Cluster label accuracy for varying k = number of target clusters (higher is better). The solid curves denote the mean over the 20 runs, and the shaded region denotes the 25-75th percentile range.

Limitations and Future Directions
There are a couple of limitations to consider when using this or any other library for private clustering.

  1. It is important to separately account for the privacy loss in any preprocessing (e.g., centering the data points or rescaling the different coordinates) done before using the private clustering algorithm. So, we hope to provide support for differentially private versions of commonly used preprocessing methods in the future and investigate changes so that the algorithm performs better with data that isn’t necessarily preprocessed.
  2. The algorithm described requires a user-provided radius, such that all data points lie within a sphere of that radius. This is used to determine the amount of noise that is added to the bucket averages. Note that this differs from diffprivlib and dp-clustering-icml17 which take in different notions of bounds of the dataset (e.g., a minimum and maximum of each coordinate). For the sake of our experimental evaluation, we calculated the relevant bounds non-privately for each dataset. However, when running the algorithms in practice, these bounds should generally be privately computed or provided without knowledge of the dataset (e.g., using the underlying range of the data). Although, note that in case of the algorithm described, the provided radius need not be exactly correct; any data points outside of the provided radius are replaced with the closest points that are within the sphere of that radius.

Conclusion
This work proposes a new algorithm for computing representative points (cluster centers) within the framework of differential privacy. With the rise in the amount of datasets collected around the world, we hope that our open source tool will help organizations obtain and share meaningful insights about their datasets, with the mathematical assurance of differential privacy.

Acknowledgements
We thank Christoph Dibak, Badih Ghazi, Miguel Guevara, Sasha Kulankhina, Ravi Kumar, Pasin Manurangsi, Jane Shapiro, Daniel Simmons-Marengo, Yurii Sushko, and Mirac Vuslat Basaran for their help.


1As shown by Uri Stemmer in Locally private k-means clustering (SODA 2020). 
2This is similar to work on LSH Forest, used in the context of similarity-search queries. 
3Datasets (iii) and (iv) were centered to have mean zero before evaluating the algorithms. 
4Evaluation done for fixed privacy parameters ε = 1.0 and δ = 1e-6. Note that dp-clustering-icml17 works in the pure differential privacy model (namely, with δ = 0); k-means++, of course, has no privacy parameters. 

Source: Google AI Blog


Efficient Partitioning of Road Networks

Design techniques based on classical algorithms have proved useful for recent innovation on several large-scale problems, such as travel itineraries and routing challenges. For example, Dijkstra’s algorithm is often used to compute routes in graphs, but the size of the computation can increase quickly beyond the scale of a small town. The process of "partitioning" a road network, however, can greatly speed up algorithms by effectively shrinking how much of the graph is searched during computation.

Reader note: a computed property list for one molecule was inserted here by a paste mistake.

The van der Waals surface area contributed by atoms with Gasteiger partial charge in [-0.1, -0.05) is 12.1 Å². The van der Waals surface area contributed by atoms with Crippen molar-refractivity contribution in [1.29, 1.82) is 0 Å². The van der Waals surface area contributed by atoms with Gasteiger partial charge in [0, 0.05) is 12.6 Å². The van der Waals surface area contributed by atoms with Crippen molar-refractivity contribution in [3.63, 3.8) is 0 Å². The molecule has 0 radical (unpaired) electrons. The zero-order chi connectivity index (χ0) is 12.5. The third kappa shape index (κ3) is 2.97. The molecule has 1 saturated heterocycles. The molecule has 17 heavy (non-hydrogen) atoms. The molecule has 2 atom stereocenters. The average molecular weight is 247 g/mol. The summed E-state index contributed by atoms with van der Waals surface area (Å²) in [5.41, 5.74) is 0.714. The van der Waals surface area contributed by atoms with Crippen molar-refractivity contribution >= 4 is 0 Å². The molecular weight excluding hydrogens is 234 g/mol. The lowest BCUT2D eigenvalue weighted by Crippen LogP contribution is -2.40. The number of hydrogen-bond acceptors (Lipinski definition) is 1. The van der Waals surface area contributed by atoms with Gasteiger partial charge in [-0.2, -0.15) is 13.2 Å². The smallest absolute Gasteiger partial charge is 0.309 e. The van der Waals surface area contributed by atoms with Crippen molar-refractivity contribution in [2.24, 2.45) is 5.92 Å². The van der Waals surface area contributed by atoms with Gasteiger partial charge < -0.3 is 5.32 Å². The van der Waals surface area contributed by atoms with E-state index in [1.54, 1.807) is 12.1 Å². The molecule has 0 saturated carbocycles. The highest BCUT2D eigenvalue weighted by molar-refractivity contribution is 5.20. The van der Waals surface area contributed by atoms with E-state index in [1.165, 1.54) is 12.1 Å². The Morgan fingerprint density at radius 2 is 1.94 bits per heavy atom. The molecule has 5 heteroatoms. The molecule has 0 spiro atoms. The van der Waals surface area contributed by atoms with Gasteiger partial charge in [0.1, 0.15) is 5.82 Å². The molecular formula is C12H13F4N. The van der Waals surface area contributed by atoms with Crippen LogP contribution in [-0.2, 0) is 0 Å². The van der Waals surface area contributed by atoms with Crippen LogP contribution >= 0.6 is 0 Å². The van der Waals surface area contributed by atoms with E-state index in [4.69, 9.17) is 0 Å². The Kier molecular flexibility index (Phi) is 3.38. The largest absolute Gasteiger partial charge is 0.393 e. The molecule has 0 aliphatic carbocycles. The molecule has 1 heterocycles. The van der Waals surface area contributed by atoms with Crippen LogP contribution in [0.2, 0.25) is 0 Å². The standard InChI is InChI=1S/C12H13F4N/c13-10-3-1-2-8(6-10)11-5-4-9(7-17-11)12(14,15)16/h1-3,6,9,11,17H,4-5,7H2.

In this post, we cover how we engineered a graph partitioning algorithm for road networks using ideas from classic algorithms, parts of which were presented in “Sketch-based Algorithms for Approximate Shortest Paths in Road Networks” at WWW 2021. Using random walks, a classical concept that is counterintuitively useful for computing shortest routes by decreasing the network size significantly, our algorithm can find a high quality partitioning of the whole road network of the North America continent nearly an order of magnitude faster1 than other partitioning algorithms with similar output qualities.

Using Graphs to Model Road Networks
There is a well-known and useful correspondence between road networks and graphs, where intersections become nodes and roads become edges.

Image from Wikipedia

To understand how routing might benefit from partitioning, consider the most well-known solution for finding the fastest route: the Dijkstra algorithm, which works in a breadth-first search manner. The Dijkstra algorithm performs an exhaustive search starting from the source until it finds the destination. Because of this, as the distance between the source and the destination increases, the computation can become an order of magnitude slower. For example, it is faster to compute a route inside Seattle, WA than from Seattle, WA to San Francisco, CA. Moreover, even for intra-metro routes, the exhaustive volume of space explored by the Dijkstra algorithm during computation results in an impractical latency on the order of seconds. However, identifying regions that have more connections inside themselves, but fewer connections to the outside (such as Staten Island, NY) makes it possible to split the computation into multiple, smaller chunks.

Top: A routing problem around Staten Island, NY. Bottom: Corresponding partitioning as a graph. Blue nodes indicate the only entrances to/exits from Staten Island.

Consider driving from point A to point B in the above image. Once one decides where to enter Staten Island (Outerbridge or Goethals) and where to exit (Verrazzano), the problem can be broken into the three smaller pieces of driving: To the entrance, the exit, and then the destination using the best route available. That means a routing algorithm only needs to consider these special points (beacons) to navigate between points A and B and can thus find the shortest accurate path faster.